Your Body on Chairs

Many professionals in the health world are now saying that sitting is the new smoking. Sitting is hard on your body in a variety of ways. It strains your low back, doesn’t engage your posterior chain (the back of your legs) and decreases your metabolism.

Here are some tips if you spend a lot of time sitting.

  • Try to stand. Contact HR, your office manager or whoever may be in charge of ordering office equipment and get a sit/stand workstation.
  • Try to move around during the day. Take the stairs instead of the elevator, take time to walk to the water cooler or take the long way to your next meeting.
  • Do little movements. Roll your neck and shoulders throughout the day. spread your fingers wide apart and squeeze your shoulders blades together.
  • Squat. Squatting is one of the best things you can do for your health, it relieves your low back, engages your legs, opens your hips and enhances digestion. We were designed to squat.
  • Stretch and exercise. After work make time to move your body, get your heart rate up and stretch.

Have a Strong Core

When people find out I am a personal trainer, it is usually followed up with a question about a minor injury they are currently suffering from. My response is most often strengthen your core.

Our core is a complex series of muscles including the abs, obliques, transverse abdominus and psoas. These muscles are most often act as stabilizers to other muscle groups  either providing or absorbing force. Increasing core strength can help prevent injury by reducing the strain on other muscle groups.

I had a weak glute and certain activities, including sleeping, would inflame my hip and low back. I began daily exercises to strengthen my glutes and core to stabilize my pelvis.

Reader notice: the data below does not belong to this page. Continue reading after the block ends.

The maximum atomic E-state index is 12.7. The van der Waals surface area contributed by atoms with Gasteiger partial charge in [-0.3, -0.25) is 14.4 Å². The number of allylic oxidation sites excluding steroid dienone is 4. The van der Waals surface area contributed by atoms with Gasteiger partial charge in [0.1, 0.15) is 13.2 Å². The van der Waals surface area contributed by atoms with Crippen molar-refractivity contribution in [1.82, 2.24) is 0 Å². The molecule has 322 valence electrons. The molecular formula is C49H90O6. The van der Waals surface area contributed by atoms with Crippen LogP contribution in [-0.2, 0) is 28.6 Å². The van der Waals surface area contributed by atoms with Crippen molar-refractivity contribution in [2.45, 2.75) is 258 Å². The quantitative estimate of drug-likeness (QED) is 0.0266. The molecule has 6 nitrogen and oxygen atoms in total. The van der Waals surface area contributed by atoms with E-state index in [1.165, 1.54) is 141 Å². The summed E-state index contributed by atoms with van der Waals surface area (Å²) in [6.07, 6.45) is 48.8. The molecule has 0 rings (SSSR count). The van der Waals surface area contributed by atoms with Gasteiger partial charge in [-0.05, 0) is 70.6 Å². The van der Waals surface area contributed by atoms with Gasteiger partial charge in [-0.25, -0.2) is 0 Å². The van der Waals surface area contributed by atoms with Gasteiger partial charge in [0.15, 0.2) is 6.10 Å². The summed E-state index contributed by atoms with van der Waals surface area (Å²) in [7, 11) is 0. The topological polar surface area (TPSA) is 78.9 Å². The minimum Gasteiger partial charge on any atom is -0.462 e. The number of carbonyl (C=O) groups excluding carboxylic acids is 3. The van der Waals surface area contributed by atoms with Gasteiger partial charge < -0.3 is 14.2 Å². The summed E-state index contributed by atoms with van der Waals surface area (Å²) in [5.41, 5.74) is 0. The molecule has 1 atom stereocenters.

Core strength comes from more than crunches. You want to do activities that engage our deep muscles like bicycles and leg lifts.

Feel free to reach out to me about your core.



The Other Four Letter Words


CARB, EPOC and HIIT! I’m fairly confident that fad diets will never go away, at least until the current political structures that subsidize unhealthy lifestyles, like the farm bill and oil wars, are dismantled. Carbohydrates fuel our bodies. But too many carbohydrates can make us sick. And our current system likes to feed us a lot of carbohydrates.

I eat carbs and it make me happy. I have food sensitivities and I don’t really care for sweets so a lot of carbs are off limits already but I don’t deny myself the ones I can eat, like tortilla chips. In general I eat on the lower end of the carb spectrum but I don’t count calories or grams.

If you are going to eat carbs try to make sure they’re worth eating. That means whatever is about to go in your mouth should be packed with nutrients and fiber, like whole grains or sweet potatoes. Fiber helps slow down the release of glucose into our bloodstream so our bodies can release an appropriate amount of insulin to transport the glucose. Too much unused insulin can lead to insulin insensitivity or diabetes.

Our muscles have 3 energy systems that come into play at various stages in our workout. They all essentially run on adenosine triphosphate, ATP. A small amount of ATP is stored within our muscles for short burst of energy like catching a falling baby or throwing a spear at a predator. After a few seconds your glycolytic system kicks in and starts cobbling together ATP from stored glucose. This system is also short lived while a build up of hydrogen ions, a byproduct of glycolis, starts to inhibit muscle contraction.

Finally the oxidative system comes into play. Our aerobic system is constantly humming in the background of our daily life, fueling our muscles for basic functioning, like walking and digesting. When we put extra stress on our muscles, especially during exercise our oxidative system goes into overdrive. After just over a minute of intense movement or lifting our aerobic system redirects its efforts to focus on delivering oxygen to our muscles and will continue working well after a workout. This is know as the excess post-exercise oxygen consumption, EPOC. Basically our muscles are still “burning” calories for hours after we’ve completed a workout.

This EPOC effect has contributed the success of high intensity integral training, HIIT. Doing intense activities for short periods of times (20-90 seconds) with short recovery times (10-60 seconds) repeatedly helps our bodies utilize all our metabolic energy systems and keeps us metabolically flexible.

Our bodies most easily use glucose from carbohydrates to fuel our muscles so don’t feel bad about eating carbs, feel good about putting them to use!